Now, it seems he was a banker. Nearing retirement. Married. A daughter. A wife who taught drama at a city college. He had gotten as far as Chicago and then realized that the life of a working actor was difficult at best and near impossible for most. He returned home and got a job, acted in a few city theater productions where he met his wife. Raised his daughter. Helped his Father die of cancer for one shuddering long year that he would never forget and it had been the reason he had purchased long term care insurance at his job.
"I was determined to NEVER have my child have to wipe my ass," he said. I nodded. Agreed. Illness, especially serious, is never like the movies. It is a messy, grotesque process. There is small beauty to it, but the emphasis should always be on the word small.
I told him my story. He wasn't surprised.
"I'd heard that you went to med school," he said. "And then someone said you'd done your internship in Baltimore and that was the last I'd heard of you. I never figured you'd EVER marry. You were such a....well....let's say a free bird in college. You know that Crosby, Stills and Nash line, 'How can you catch the sparrow?' That's how I always thought of you."
I held up my left hand, the one with the wedding ring.
"I done got caught."
"And by Bing!" he exclaimed. "She was always like your devoted roadie in school. I knew she was gay, but while I knew you were known to experiment, I always saw you as basically straight. You never seemed to pay much attention to her."
I sighed. "I know. My biggest regret. She was always the only one I was meant to be with and it took me thirty years to see that. Lots of lost time. But, we tied the knot. Did the deed."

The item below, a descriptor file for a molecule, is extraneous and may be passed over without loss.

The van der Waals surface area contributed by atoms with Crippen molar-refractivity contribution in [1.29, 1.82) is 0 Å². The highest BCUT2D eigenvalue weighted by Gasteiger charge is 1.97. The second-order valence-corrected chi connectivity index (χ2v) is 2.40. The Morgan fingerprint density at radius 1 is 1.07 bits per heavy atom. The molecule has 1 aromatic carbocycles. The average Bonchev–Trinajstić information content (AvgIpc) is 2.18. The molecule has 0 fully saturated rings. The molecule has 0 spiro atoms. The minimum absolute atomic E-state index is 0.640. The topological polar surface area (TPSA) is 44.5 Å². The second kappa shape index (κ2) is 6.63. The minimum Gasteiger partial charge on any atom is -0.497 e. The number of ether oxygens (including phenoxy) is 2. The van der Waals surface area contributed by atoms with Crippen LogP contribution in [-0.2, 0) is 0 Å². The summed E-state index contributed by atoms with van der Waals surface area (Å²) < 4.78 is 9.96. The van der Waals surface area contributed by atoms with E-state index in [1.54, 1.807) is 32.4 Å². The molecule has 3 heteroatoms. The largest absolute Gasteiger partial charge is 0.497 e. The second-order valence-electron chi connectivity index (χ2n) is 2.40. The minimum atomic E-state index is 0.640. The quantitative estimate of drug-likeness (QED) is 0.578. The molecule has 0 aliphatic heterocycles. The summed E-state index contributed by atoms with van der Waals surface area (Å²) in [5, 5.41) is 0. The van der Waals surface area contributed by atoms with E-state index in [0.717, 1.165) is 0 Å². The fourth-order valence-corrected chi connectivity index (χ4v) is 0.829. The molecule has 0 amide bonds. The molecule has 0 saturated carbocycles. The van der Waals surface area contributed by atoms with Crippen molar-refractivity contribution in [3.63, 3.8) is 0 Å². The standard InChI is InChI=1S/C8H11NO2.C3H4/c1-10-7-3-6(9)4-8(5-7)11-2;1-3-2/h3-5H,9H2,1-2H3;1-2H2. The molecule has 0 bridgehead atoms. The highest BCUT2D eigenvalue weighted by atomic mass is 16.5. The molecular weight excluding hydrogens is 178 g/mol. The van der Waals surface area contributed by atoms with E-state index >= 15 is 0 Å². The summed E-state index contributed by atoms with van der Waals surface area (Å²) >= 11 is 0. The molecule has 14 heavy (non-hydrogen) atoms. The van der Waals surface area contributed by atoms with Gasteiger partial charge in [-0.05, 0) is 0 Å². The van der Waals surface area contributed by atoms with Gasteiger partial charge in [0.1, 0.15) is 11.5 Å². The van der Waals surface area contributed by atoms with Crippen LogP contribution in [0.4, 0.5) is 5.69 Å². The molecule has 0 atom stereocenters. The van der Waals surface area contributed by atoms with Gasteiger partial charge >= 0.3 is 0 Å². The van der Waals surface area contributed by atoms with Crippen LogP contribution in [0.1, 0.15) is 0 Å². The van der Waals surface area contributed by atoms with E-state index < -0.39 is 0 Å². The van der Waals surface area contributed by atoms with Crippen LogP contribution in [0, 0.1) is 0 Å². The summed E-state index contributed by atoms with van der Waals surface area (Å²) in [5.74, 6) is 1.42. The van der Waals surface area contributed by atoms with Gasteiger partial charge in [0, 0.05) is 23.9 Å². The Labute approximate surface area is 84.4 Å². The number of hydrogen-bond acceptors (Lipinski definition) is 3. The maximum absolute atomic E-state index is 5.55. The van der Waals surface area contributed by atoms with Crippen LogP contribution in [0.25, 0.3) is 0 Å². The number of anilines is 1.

"And you have a daughter, too?"
"Yes," I said. "Her Father is a geologist living in Colorado. A full blooded Lakota Indian. Half my age."
Padric laughed. "Now THAT sounds more like the Maria I knew!" he said.
We talked for another half hour. About what ifs. Do you remember? Whatever happened to? And then, we both became restless. It was time to end this.
"Well," I said, "I better get my orange juice and yogurt purchased."
"Yes," he answered. "I came in to buy some wine. My daughter and her husband are coming over for dinner tonight with my new grandson. Lyric (wife) will be texting me any minute, wondering where the blazes I am."
We hugged sort of awkwardly and he said, "You are still so lovely, Maria. I always thought you had an ethereal sort of beauty and cancer hasn't wrenched it away from you."
I had to smile. "You still have that silver tongue," I said, but I was pleased. Compliments on my looks are few and far between these days, unless they're from Bing and that's part of her spousal job.
He grinned. "I will always be your pernicious suitor, Beatrice," he said. And bowed again. "And, you know...I will never forget that after party where I FINALLY got you alone and you let me kiss up on you. I still remember that song we danced to over and over. Do you?"
I frowned. Thought. For a second, I thought that chemo brain had won again. But, no. There it was. In the far reaches of my mind. Two college kids. Dancing in a living room. A girl with a blue poncho and red lipstick and long hair down her back. A boy, in a long sleeved light blue tee shirt and jeans, holding a brown bong in one hand and my wrist in his other hand. While we danced the night away. Leaning in for a kiss now and again.
Suite: Judy Blue Eyes.